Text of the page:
Find out what rail voltages are used. I'd say 42V, perhaps 48V for two pairs of outputs.. If it's more than that I'd be surprised... then build a better amp in there!

I read in the other thread that this is not really what you want to do, but to be honest, the design is so poor that it's just going to keep totalling transistors, and costing you money.
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Old 9th August 2007, 03:35 PM   #7
nick78 is offline nick78  United States
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1) rail voltages as rated on the side of the toroidal are 95.6V. There is an additional portion of the schematic (which I did not post in the other thread referenced above) with "downconverters" on each of the rails. This amp is supposedly the same as in the Sunfire VT-3. More explanation here:

http://www.diyaudio.com/forums/showthread/t-103684.html

The short short version: the downcoverters are used to keep the voltage across the output devices at ~ 6V to keep the outputs in their safe operating area. so it's a variable power supply of sorts.

the complete schematic is here:

http://home.comcast.net/~jhidley/SubTwoi_Amplifier.pdf

2) i've already ordered the 5200/1943's as replacements from digikey, ordered a dozen or so of each. Any ideas/suggestions on how I should go about matching? is there a test rig schematic floating around out there somewhere?

I realize that this may not be the ultimate end-all be-all amp, but it works fine normally so if i can get a few more years out of it, that's what I'd like to do. It has never died/blown while in use... kind of odd and yet funny.
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Old 9th August 2007, 05:15 PM   #8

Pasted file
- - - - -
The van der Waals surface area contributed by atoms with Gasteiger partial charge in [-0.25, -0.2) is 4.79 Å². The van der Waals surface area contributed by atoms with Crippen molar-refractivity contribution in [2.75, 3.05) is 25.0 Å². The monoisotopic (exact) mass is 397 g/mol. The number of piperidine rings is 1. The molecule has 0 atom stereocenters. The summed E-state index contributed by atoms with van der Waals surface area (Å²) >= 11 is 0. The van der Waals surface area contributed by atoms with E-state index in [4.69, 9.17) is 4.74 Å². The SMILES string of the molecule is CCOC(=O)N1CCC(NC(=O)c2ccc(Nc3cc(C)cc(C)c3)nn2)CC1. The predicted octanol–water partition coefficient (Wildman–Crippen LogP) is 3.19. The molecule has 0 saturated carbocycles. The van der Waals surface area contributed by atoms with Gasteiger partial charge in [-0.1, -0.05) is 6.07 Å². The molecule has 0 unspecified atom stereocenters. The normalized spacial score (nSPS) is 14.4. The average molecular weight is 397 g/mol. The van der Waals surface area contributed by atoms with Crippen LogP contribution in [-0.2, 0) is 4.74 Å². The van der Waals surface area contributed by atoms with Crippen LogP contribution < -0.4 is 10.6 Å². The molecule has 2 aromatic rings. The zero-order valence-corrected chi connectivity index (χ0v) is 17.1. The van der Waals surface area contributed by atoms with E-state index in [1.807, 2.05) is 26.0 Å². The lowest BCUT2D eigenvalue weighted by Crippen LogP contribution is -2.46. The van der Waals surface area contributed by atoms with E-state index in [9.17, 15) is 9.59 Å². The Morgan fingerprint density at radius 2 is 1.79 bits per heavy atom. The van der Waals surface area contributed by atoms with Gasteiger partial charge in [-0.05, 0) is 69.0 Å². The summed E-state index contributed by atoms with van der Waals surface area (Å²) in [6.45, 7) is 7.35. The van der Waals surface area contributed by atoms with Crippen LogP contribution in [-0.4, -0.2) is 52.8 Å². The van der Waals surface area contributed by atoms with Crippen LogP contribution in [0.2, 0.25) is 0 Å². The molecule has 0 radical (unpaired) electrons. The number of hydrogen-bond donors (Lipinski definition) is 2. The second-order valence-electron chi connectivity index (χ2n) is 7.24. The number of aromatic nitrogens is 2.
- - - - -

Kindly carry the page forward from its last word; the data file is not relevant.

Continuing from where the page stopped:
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Quote:
Originally posted by nick78
2) i've already ordered the 5200/1943's as replacements from digikey, ordered a dozen or so of each. Any ideas/suggestions on how I should go about matching? is there a test rig schematic floating around out there somewhere?

I realize that this may not be the ultimate end-all be-all amp, but it works fine normally so if i can get a few more years out of it, that's what I'd like to do. It has never died/blown while in use... kind of odd and yet funny.
I think you should add emitter resistors and forget about matching the transistors. Something small, like 0.1ohm wouldn't hurt that much.

MOSFETs are much better for matching and keeping that value in time.
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Old 10th August 2007, 04:00 AM   #9
nick78 is offline nick78  United States
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Well, I guess this topic is dead. I was able to match two pairs of transistors for the outputs. I installed one of the non-matching outputs in the amp temporarily to make sure she would fire up and not blow the matching pair. unfortunately, it again blew the same Q13 or Q14 output. I traced back in the schematic and discovered full rail voltage (+130V) on the gates of Q22/Q23/Q24, so they are blown as well and who knows what else that drives them upstream. Failure at this extent is probably beyond my ability to fix.

Any suggestions on what kind of amp to build around a nice toroidal that has 95.6-0-95.6 outputs and also 19.3v outputs?
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Old 10th August 2007, 09:14 AM   #10
jaycee is offline jaycee  United Kingdom
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This is some kind of Class H topology. Obviously if the power supply part has died, then it's going to be a complex fix.

*edit* That explains it all - Sunfire is a Bob Carver company. This guy is known for doing very clever rail-switching amplifier designs. I retract my "amplifier is junk" comment from earlier posts In this whitepaper, he describes this amplifiers topology.

The problem with a transformer rated that high, is a conventional amp is going to be massive, with a lot of outputs, and a big heat sink. So sadly, it looks like this is junk unless you also want to go to the hassle of buying a new transformer.